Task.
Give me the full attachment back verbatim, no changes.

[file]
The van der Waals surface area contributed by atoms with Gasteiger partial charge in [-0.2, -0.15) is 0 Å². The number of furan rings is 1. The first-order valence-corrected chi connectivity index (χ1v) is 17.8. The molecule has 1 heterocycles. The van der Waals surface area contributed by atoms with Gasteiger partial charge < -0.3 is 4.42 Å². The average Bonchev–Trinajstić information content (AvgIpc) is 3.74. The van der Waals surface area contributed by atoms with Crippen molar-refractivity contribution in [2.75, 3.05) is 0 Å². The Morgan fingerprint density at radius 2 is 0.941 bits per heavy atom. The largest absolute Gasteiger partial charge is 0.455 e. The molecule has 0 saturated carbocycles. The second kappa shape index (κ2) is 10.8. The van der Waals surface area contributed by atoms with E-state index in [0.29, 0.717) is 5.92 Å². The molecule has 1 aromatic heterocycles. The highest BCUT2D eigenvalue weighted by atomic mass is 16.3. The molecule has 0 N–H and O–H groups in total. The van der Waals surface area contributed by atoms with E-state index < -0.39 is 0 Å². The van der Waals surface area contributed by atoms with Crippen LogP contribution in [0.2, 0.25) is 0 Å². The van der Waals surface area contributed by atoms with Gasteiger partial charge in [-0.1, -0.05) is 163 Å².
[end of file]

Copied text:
The van der Waals surface area contributed by atoms with Gasteiger partial charge in [-0.2, -0.15) is 0 Å². The number of furan rings is 1. The first-order valence-corrected chi connectivity index (χ1v) is 17.8. The molecule has 1 heterocycles. The van der Waals surface area contributed by atoms with Gasteiger partial charge < -0.3 is 4.42 Å². The average Bonchev–Trinajstić information content (AvgIpc) is 3.74. The van der Waals surface area contributed by atoms with Crippen molar-refractivity contribution in [2.75, 3.05) is 0 Å². The Morgan fingerprint density at radius 2 is 0.941 bits per heavy atom. The largest absolute Gasteiger partial charge is 0.455 e. The molecule has 0 saturated carbocycles. The second kappa shape index (κ2) is 10.8. The van der Waals surface area contributed by atoms with E-state index in [0.29, 0.717) is 5.92 Å². The molecule has 1 aromatic heterocycles. The highest BCUT2D eigenvalue weighted by atomic mass is 16.3. The molecule has 0 N–H and O–H groups in total. The van der Waals surface area contributed by atoms with E-state index < -0.39 is 0 Å². The van der Waals surface area contributed by atoms with Crippen LogP contribution in [0.2, 0.25) is 0 Å². The van der Waals surface area contributed by atoms with Gasteiger partial charge in [-0.1, -0.05) is 163 Å².